PubDate: 2021-08-19T04:11:23-07:00
      DOI: 10.1136/archdischild-2020-320862
      Issue No: Vol. 106, No. 5 (2021)
       
  • Intact cord stabilisation and delivery room strategies: current practice
           in the UK

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      Authors: Bean, A. E; Myers, L, Smith, C, Williams, T.
      Pages: 569 - 570
      Abstract: Previous studies have shown that there is wide variation in resuscitation and stabilisation practices for both term and preterm neonates across the UK.1 The latest International Liaison Committee on Resuscitation guidance is clear on the benefits of providing Positive end expiratory pressure (PEEP) for the initial ventilation of preterm infants.2 The benefits of delayed cord clamping (DCC) during initial stabilisation of preterm infants are also well documented3 and are recommended by the Resuscitation Council UK.4 The awaited National Neonatal Audit Programme report on data collected in 2019 will include national data on DCC rates across England, Scotland and Wales. However, there remains uncertainty as to whether to provide respiratory support and resuscitation as required to preterm infants while DCC is ongoing, otherwise known as intact cord stabilisation. Notably, intact cord stabilisation is not yet a recommended standard of practice in the...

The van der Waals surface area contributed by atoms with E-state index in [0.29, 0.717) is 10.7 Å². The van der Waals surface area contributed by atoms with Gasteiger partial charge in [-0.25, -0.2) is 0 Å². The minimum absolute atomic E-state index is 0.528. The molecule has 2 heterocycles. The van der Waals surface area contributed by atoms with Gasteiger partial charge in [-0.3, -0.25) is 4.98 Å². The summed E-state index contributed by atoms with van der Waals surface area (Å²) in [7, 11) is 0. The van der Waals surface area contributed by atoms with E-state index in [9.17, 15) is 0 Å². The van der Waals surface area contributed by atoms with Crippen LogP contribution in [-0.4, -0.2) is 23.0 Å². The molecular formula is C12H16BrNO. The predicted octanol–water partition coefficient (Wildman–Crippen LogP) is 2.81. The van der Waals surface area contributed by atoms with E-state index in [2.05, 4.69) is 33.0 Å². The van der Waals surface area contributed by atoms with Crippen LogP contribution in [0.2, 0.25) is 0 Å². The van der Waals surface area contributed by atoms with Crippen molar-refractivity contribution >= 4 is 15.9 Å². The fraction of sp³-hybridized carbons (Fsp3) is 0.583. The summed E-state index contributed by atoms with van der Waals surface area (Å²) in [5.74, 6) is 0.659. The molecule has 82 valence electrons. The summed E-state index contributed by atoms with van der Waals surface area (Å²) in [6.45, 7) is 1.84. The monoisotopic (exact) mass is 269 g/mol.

PubDate: 2021-08-19T04:11:23-07:00
      DOI: 10.1136/archdischild-2020-321153
      Issue No: Vol. 106, No. 5 (2021)
       
  • Learning intubation with neonatal videolaryngoscopy: education theory in
           practice

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      Authors: Ng, G. Y. T; Somerville, S.
      Pages: 570 - 570
      Abstract: We read with interest the study by O’Shea et al,1 which provides useful trainee perspectives on videolaryngoscopy as a teaching aid and highlights the need for standardised training packages. We agree that the use of non-invasive respiratory support has lessened the opportunities for intubation training. In addition, European Working Time Directive regulations have significantly reduced training times, making the acquisition of all procedural skills more challenging for junior doctors.2 Most UK neonatal units use direct laryngoscopy to teach intubation. However, videolaryngoscopy use is gradually increasing. We performed a qualitative study using semistructured interviews of 22 consultants and trainees in a UK tertiary neonatal unit where videolaryngoscopy is commonly used. We aimed to see how videolaryngoscopy contributes to teaching and learning. Interviews were recorded and transcribed verbatim. Data were analysed using attribute and descriptive coding methods. Framework analysis was used to interpret the data obtained from...
      PubDate: 2021-08-19T04:11:23-07:00
      DOI: 10.1136/archdischild-2020-321218
      Issue No: Vol. 106, No. 5 (2021)